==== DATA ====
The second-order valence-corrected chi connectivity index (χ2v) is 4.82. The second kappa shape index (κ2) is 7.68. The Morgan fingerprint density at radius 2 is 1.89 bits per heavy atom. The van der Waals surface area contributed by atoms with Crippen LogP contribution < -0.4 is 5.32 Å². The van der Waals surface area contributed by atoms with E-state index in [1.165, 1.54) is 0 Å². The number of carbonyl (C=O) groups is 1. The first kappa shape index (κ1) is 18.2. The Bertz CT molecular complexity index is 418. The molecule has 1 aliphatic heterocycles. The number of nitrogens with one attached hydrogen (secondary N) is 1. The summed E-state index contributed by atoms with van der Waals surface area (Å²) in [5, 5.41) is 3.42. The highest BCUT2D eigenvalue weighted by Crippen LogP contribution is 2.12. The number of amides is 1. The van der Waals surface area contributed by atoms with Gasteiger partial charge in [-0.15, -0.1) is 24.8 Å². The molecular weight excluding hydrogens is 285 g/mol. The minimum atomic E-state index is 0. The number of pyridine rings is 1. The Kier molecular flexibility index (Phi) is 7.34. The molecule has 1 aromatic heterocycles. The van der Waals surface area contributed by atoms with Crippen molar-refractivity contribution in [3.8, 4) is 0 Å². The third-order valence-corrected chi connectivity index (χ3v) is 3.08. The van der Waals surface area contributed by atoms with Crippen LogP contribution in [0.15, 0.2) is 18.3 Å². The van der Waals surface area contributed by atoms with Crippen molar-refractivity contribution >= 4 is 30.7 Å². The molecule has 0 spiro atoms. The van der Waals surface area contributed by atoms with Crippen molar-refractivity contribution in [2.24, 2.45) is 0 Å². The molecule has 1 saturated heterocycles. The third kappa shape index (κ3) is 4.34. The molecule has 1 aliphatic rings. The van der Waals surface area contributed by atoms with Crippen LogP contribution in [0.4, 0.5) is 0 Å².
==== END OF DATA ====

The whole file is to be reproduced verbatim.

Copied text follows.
The second-order valence-corrected chi connectivity index (χ2v) is 4.82. The second kappa shape index (κ2) is 7.68. The Morgan fingerprint density at radius 2 is 1.89 bits per heavy atom. The van der Waals surface area contributed by atoms with Crippen LogP contribution < -0.4 is 5.32 Å². The van der Waals surface area contributed by atoms with E-state index in [1.165, 1.54) is 0 Å². The number of carbonyl (C=O) groups is 1. The first kappa shape index (κ1) is 18.2. The Bertz CT molecular complexity index is 418. The molecule has 1 aliphatic heterocycles. The number of nitrogens with one attached hydrogen (secondary N) is 1. The summed E-state index contributed by atoms with van der Waals surface area (Å²) in [5, 5.41) is 3.42. The highest BCUT2D eigenvalue weighted by Crippen LogP contribution is 2.12. The number of amides is 1. The van der Waals surface area contributed by atoms with Gasteiger partial charge in [-0.15, -0.1) is 24.8 Å². The molecular weight excluding hydrogens is 285 g/mol. The minimum atomic E-state index is 0. The number of pyridine rings is 1. The Kier molecular flexibility index (Phi) is 7.34. The molecule has 1 aromatic heterocycles. The van der Waals surface area contributed by atoms with Crippen molar-refractivity contribution in [3.8, 4) is 0 Å². The third-order valence-corrected chi connectivity index (χ3v) is 3.08. The van der Waals surface area contributed by atoms with Crippen LogP contribution in [0.15, 0.2) is 18.3 Å². The van der Waals surface area contributed by atoms with Crippen molar-refractivity contribution >= 4 is 30.7 Å². The molecule has 0 spiro atoms. The van der Waals surface area contributed by atoms with Crippen molar-refractivity contribution in [2.24, 2.45) is 0 Å². The molecule has 1 saturated heterocycles. The third kappa shape index (κ3) is 4.34. The molecule has 1 aliphatic rings. The van der Waals surface area contributed by atoms with Crippen LogP contribution in [0.4, 0.5) is 0 Å².